: The 2.05 Å resolution crystal structure of 2-PS complexed with the reaction intermediate acetoacetyl-CoA was determined by molecular replacement. 2-PS and CHS share a common three-dimensional fold, a set of conserved catalytic residues, and similar CoA binding sites. However, the active site cavity in 2-PS is approximately one-third the size of that in CHS. Of the twenty-eight residues lining the 2-PS initiation/elongation cavity, four positions are different in CHS. Mutations at three of these positions in CHS (T197L, G256L, and S338I) each altered product formation. Generation of a CHS triple mutant (T197L/G256L/S338I) yielded an enzyme that was functionally identical to 2-PS.
    Conclusions
    : Structural and functional characterization of 2-PS together with generation of a CHS mutant with an initiation/elongation cavity analogous to 2-PS demonstrates that cavity volume governs the choice of starter molecule and controls the final length of the polyketide. These results provide a structural basis for control of polyketide length in other PKSs, and suggest strategies for further increasing the scope of polyketide biosynthetic diversity.
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  • Jez, J. M., Ferrer, J.-L., Bowman, M. E., Dixon, R. A., Noel, J. P., 2000b. Dissection of malonyl-coenzyme A decarboxylation from polyketide formation in the reaction mechanism of a plant polyketide synthase. Biochemistry 39, 890-902.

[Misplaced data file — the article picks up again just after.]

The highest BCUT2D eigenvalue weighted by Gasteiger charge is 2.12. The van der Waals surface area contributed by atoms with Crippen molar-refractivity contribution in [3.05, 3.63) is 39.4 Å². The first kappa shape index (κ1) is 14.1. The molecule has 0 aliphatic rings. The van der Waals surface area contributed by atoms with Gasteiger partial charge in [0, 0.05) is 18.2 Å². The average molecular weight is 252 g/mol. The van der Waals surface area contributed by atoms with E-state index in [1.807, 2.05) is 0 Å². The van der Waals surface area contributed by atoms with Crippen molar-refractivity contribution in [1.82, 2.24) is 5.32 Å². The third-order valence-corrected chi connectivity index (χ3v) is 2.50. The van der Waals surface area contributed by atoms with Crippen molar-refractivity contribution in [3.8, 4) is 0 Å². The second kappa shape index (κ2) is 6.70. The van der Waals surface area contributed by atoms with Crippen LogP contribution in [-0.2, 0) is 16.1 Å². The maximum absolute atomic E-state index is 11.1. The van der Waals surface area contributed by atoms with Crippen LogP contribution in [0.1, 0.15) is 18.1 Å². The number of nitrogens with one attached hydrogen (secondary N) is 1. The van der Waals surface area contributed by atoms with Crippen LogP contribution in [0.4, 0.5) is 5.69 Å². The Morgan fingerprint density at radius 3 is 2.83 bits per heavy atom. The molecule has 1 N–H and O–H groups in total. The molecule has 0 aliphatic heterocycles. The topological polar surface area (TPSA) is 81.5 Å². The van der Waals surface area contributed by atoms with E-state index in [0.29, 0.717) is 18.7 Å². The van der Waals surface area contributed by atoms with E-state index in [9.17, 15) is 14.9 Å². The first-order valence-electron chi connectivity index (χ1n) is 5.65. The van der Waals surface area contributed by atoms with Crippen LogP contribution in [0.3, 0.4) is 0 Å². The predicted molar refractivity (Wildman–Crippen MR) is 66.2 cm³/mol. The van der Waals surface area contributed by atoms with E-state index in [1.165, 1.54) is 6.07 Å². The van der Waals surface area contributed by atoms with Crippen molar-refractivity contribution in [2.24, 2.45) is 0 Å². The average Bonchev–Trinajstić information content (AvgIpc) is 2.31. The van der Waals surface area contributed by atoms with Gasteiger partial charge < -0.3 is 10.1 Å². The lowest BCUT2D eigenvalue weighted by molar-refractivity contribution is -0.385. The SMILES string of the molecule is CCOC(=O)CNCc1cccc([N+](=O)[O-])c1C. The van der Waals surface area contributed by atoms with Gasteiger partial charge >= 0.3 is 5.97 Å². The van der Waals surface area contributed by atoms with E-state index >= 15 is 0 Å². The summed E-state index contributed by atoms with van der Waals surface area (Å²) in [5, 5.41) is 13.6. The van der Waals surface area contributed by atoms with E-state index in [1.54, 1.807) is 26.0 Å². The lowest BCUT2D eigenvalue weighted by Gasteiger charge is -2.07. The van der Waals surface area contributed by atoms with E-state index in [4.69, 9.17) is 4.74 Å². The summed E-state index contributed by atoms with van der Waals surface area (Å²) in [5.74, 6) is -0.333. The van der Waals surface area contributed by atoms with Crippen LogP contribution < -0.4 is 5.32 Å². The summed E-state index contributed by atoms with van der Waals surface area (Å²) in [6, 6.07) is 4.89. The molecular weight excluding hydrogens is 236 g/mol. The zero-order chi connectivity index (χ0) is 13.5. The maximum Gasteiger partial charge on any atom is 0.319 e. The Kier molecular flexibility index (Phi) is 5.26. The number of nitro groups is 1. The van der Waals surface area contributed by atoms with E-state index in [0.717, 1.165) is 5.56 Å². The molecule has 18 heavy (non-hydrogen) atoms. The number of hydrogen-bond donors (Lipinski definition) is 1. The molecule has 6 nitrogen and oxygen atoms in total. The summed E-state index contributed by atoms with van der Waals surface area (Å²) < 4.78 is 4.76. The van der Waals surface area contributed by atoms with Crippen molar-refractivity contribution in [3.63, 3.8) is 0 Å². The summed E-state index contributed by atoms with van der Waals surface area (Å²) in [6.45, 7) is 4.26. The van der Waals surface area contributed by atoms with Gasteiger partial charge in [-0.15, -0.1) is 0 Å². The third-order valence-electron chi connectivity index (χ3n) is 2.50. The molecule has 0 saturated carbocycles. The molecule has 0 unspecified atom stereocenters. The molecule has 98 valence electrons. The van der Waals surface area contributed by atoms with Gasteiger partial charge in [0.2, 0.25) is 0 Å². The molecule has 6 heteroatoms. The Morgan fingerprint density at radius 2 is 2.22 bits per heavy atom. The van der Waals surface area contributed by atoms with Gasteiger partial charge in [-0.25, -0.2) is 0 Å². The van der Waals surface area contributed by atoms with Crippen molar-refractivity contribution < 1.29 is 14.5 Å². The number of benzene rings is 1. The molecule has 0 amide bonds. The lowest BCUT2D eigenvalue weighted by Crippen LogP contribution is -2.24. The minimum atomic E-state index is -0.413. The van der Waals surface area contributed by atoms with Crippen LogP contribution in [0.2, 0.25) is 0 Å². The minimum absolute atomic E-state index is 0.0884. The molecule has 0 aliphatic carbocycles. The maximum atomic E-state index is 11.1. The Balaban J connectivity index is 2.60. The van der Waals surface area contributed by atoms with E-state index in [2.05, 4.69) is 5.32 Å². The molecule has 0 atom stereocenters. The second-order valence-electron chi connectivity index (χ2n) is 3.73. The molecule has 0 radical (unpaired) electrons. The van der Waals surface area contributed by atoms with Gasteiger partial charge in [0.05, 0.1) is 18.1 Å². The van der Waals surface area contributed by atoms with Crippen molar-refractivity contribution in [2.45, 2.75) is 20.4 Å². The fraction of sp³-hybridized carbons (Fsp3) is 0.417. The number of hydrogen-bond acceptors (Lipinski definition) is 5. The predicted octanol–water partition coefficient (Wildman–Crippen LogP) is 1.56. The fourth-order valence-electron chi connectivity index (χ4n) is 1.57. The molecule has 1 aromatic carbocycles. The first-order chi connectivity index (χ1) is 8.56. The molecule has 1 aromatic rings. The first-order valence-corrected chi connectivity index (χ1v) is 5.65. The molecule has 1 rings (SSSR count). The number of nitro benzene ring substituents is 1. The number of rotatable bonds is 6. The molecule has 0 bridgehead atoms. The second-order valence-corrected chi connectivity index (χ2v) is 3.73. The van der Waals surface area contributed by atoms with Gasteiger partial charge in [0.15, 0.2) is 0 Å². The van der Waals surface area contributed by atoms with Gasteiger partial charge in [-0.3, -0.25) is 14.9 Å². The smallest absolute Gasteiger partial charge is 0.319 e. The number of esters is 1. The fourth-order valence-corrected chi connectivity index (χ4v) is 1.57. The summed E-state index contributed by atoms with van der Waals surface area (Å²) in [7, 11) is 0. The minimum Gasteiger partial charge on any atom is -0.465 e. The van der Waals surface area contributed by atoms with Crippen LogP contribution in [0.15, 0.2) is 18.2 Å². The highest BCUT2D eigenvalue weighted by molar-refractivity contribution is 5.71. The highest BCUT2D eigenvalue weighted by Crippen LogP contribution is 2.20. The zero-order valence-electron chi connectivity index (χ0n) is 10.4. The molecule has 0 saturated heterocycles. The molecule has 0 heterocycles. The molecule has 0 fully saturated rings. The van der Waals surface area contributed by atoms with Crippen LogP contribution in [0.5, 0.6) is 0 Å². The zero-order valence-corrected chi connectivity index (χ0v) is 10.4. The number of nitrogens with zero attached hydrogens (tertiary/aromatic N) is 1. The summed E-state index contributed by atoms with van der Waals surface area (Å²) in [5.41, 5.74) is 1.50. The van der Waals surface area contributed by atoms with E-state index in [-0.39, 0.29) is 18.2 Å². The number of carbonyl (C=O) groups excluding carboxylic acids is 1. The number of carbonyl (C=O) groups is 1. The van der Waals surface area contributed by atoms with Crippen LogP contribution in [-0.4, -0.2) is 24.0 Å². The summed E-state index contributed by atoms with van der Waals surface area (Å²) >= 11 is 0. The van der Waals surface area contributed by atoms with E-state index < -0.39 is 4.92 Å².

Chalcone synthase (CHS) catalyzes formation of the phenylpropanoid chalcone from one p-coumaroyl-CoA and three malonyl-coenzyme A (CoA) thioesters. The three-dimensional structure of CHS [Ferrer, J.-L., Jet, J. M., Bowman, M. E., Dixon, R. A., and Noel, J. P. (1999) Nat. Struct. Biol. 6, 775-784] suggests that four residues (Cys164, Phe215, His303, and Asn336) participate in the multiple decarboxylation and condensation reactions catalyzed by this enzyme. Here, we functionally characterize 16 point mutants of these residues for chalcone production, malonyl-CoA decarboxylation, and the ability to bind CoA and acetyl-CoA. Our results confirm Cys164's role as the active-site nucleophile in polyketide formation and elucidate the importance of His303 and Asn336 in the malonyl-CoA decarboxylation reaction. We suggest that Phe215 may help orient substrates at the active site during elongation of the polyketide intermediate. To better understand the structure-function relationships in some of these mutants, we also determined the crystal structures of the CHS C164A, H303Q, and N336A mutants refined to 1.69, 2.0, and 2.15 Angstrom resolution, respectively. The structure of the C164A mutant reveals that the proposed oxyanion hole formed by His303 and Asn336 remains undisturbed, allowing this mutant to catalyze malonyl-CoA decarboxylation without chalcone formation. The structures of the H303Q and N336A mutants support the importance of His303 and Asn336 in polarizing the thioester carbonyl of malonyl-CoA during the decarboxylation reaction. In addition, both of these residues may also participate in stabilizing the tetrahedral transition state during polyketide elongation. Conservation of the catalytic functions of the active-site residues may occur across a wide variety of condensing enzymes, including other polyketide and fatty acid synthases.
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  • Jez, J. M., Noel, J. P., 2000c. Mechanism of chalcone synthase - pKa of the catalytic cysteine and the role of the conserved histidine in a plant polyketide synthase. Journal of Biological Chemistry 275, 39640-39646.